Sunday, August 06, 2006

#13 'Informed Consent'

Moving on from whether consent is sought at all before information is stored on a database and/or shared with other agencies, it’s important also to consider how – and from whom - consent is gained. ‘Informed consent’ means that the person giving it fully understands what they are agreeing to, and feels under no pressure to give a particular response.

We’ve already seen that Connexions asks for ‘blanket’ consent to allow information to be put on to a database and allow agencies to access it over a period of time. Is that reasonable? Someone of 14 - and their parents - might be perfectly willing to have information about, say, the young person's dyslexia stored and shared, but if a year later that same young person is going to need help with a drug problem, or become pregnant, how is anyone to foresee the problems that sharing such information may cause?

What about sharing information about others? The guidance to the CAF advises that information should be put in context (‘Michael said he thinks his dad is an alcoholic’) but unless there are genuine concerns about possible abuse, should that information be recorded at all without the consent of Michael’s dad?

It seems to have become accepted practice that any teenager can be approached directly for consent without the knowledge of their parents, so long as the agency thinks they are ‘Gillick competent’ to give such consent. This notion comes from a House of Lords judgment in a 1985 case, where Mrs Gillick sought to prevent her Area Health Authority from giving her under-age daughters contraceptive advice.

The Law Lords ruled that, if a doctor or other NHS worker believed the young person was capable of understanding the advice given to her and could not be persuaded to involve her parents, then it was lawful for the doctor to offer treatment without parental knowledge. This judgment was recently reinforced by a similar case, where a Ms Axon sought to prevent doctors offering abortion to her underage daughters without her knowledge.

The important point about the Gillick case is that it provided an exception to the common law principle that parents have responsibility for their underage children. It should also be remembered that the House of Lords judgment laid repeated stress upon the importance of seeking to persuade the young person at least to allow her parents to be informed, and warned that their judgment:
“ought not to be regarded as a licence for doctors to disregard the wishes of parents on this matter whenever they find it convenient to do so. Any doctor who behaves in such a way would be failing to discharge his professional responsibilities, and I would expect him to be disciplined by his own professional body accordingly.”
Even if one believes that the Gillick judgment can be expanded to cover situations other than a medical setting – and that has not been tested in the courts – offering a service to a young person where s/he flatly refuses parental involvement is substantially different from assessing the young person’s competence to consent first, and only involving parents if it becomes essential. How can such a presumption in favour of excluding parents completely from the decision-making process be justified?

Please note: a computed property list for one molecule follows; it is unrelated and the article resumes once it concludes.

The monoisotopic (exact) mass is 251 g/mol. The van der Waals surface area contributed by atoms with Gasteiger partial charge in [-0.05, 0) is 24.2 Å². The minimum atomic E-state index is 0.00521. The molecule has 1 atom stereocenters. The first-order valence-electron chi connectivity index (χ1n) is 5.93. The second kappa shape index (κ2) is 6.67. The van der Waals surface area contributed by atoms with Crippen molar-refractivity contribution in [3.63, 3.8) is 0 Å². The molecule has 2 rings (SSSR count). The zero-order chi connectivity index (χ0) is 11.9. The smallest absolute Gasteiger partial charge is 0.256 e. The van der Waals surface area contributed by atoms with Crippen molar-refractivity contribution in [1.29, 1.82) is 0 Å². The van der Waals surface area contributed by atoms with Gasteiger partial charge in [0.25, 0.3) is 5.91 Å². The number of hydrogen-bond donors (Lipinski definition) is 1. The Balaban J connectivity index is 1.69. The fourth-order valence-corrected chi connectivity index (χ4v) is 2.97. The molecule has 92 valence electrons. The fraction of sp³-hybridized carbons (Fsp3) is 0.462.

The setting in which consent is sought matters, too, and it also makes a difference if a young person has been the subject of a referral, or has been approached after being 'identified' as needing a service, rather than having initiated the contact. If consent is sought at school, or when a young person is anxious to get one particular service, s/he may feel obliged to appear as cooperative as possible, or find it difficult to articulate objections when faced with an adult who appears to be in a position of power.

The whole area of ‘informed consent’ has become very muddy. A 15-year-old cannot ‘consent’ to, say, go on a school trip, and parents are increasingly being held responsible for their children’s behaviour through the use of Parenting Orders, fines and even imprisonment. Apart from exceptional cases, they are also responsible for supporting their children financially until at least 18. The goalposts of parental responsibility are constantly being shifted. It is anomalous, then, that a parent can be excluded from decisions about sharing information of events in their child’s life that may have serious consequences for everyone concerned - moreover, events that may actually be about the parents or other family members!

While it is undoubtedly important that a child or young person can seek help and advice in confidence, and may be perfectly capable of consenting to counselling or medical treatment, this is not the same as being competent to understand the full implications of complex acts of data-sharing.

The entire subject of consent needs open, public debate. Research has repeatedly shown that young people themselves are very uneasy about information sharing, and there is also growing concern that the role of parents and family in children’s lives is being systematically undermined.


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